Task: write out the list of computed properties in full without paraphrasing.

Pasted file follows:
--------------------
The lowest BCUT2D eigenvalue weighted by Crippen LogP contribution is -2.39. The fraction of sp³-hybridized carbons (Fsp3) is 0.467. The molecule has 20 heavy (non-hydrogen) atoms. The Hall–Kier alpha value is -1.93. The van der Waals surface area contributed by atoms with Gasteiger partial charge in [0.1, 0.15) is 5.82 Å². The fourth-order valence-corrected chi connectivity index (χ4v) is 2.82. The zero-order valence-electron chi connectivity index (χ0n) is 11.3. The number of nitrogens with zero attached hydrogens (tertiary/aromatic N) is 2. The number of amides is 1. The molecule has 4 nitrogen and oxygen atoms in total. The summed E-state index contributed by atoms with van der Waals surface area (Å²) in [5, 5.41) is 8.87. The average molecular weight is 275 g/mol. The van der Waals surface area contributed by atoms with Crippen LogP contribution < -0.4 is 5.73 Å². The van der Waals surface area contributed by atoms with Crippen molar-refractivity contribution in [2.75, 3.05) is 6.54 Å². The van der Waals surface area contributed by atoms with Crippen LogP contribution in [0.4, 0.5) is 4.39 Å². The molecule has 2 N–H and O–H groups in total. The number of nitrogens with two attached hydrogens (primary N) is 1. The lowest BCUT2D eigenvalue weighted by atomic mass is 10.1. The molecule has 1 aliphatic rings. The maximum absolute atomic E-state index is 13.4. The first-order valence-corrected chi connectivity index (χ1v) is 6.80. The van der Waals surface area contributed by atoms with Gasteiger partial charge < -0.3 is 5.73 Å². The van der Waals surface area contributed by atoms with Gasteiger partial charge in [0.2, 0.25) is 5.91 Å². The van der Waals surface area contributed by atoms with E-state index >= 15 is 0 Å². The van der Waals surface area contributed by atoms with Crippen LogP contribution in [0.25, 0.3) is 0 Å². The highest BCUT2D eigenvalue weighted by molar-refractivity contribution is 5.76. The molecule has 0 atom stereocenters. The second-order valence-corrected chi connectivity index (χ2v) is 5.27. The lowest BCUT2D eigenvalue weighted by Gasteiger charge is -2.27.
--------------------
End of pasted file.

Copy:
The lowest BCUT2D eigenvalue weighted by Crippen LogP contribution is -2.39. The fraction of sp³-hybridized carbons (Fsp3) is 0.467. The molecule has 20 heavy (non-hydrogen) atoms. The Hall–Kier alpha value is -1.93. The van der Waals surface area contributed by atoms with Gasteiger partial charge in [0.1, 0.15) is 5.82 Å². The fourth-order valence-corrected chi connectivity index (χ4v) is 2.82. The zero-order valence-electron chi connectivity index (χ0n) is 11.3. The number of nitrogens with zero attached hydrogens (tertiary/aromatic N) is 2. The number of amides is 1. The molecule has 4 nitrogen and oxygen atoms in total. The summed E-state index contributed by atoms with van der Waals surface area (Å²) in [5, 5.41) is 8.87. The average molecular weight is 275 g/mol. The van der Waals surface area contributed by atoms with Crippen LogP contribution < -0.4 is 5.73 Å². The van der Waals surface area contributed by atoms with Crippen molar-refractivity contribution in [2.75, 3.05) is 6.54 Å². The van der Waals surface area contributed by atoms with Crippen LogP contribution in [0.4, 0.5) is 4.39 Å². The molecule has 2 N–H and O–H groups in total. The number of nitrogens with two attached hydrogens (primary N) is 1. The lowest BCUT2D eigenvalue weighted by atomic mass is 10.1. The molecule has 1 aliphatic rings. The maximum absolute atomic E-state index is 13.4. The first-order valence-corrected chi connectivity index (χ1v) is 6.80. The van der Waals surface area contributed by atoms with Gasteiger partial charge < -0.3 is 5.73 Å². The van der Waals surface area contributed by atoms with Gasteiger partial charge in [0.2, 0.25) is 5.91 Å². The van der Waals surface area contributed by atoms with E-state index >= 15 is 0 Å². The van der Waals surface area contributed by atoms with Crippen LogP contribution in [0.25, 0.3) is 0 Å². The highest BCUT2D eigenvalue weighted by molar-refractivity contribution is 5.76. The molecule has 0 atom stereocenters. The second-order valence-corrected chi connectivity index (χ2v) is 5.27. The lowest BCUT2D eigenvalue weighted by Gasteiger charge is -2.27.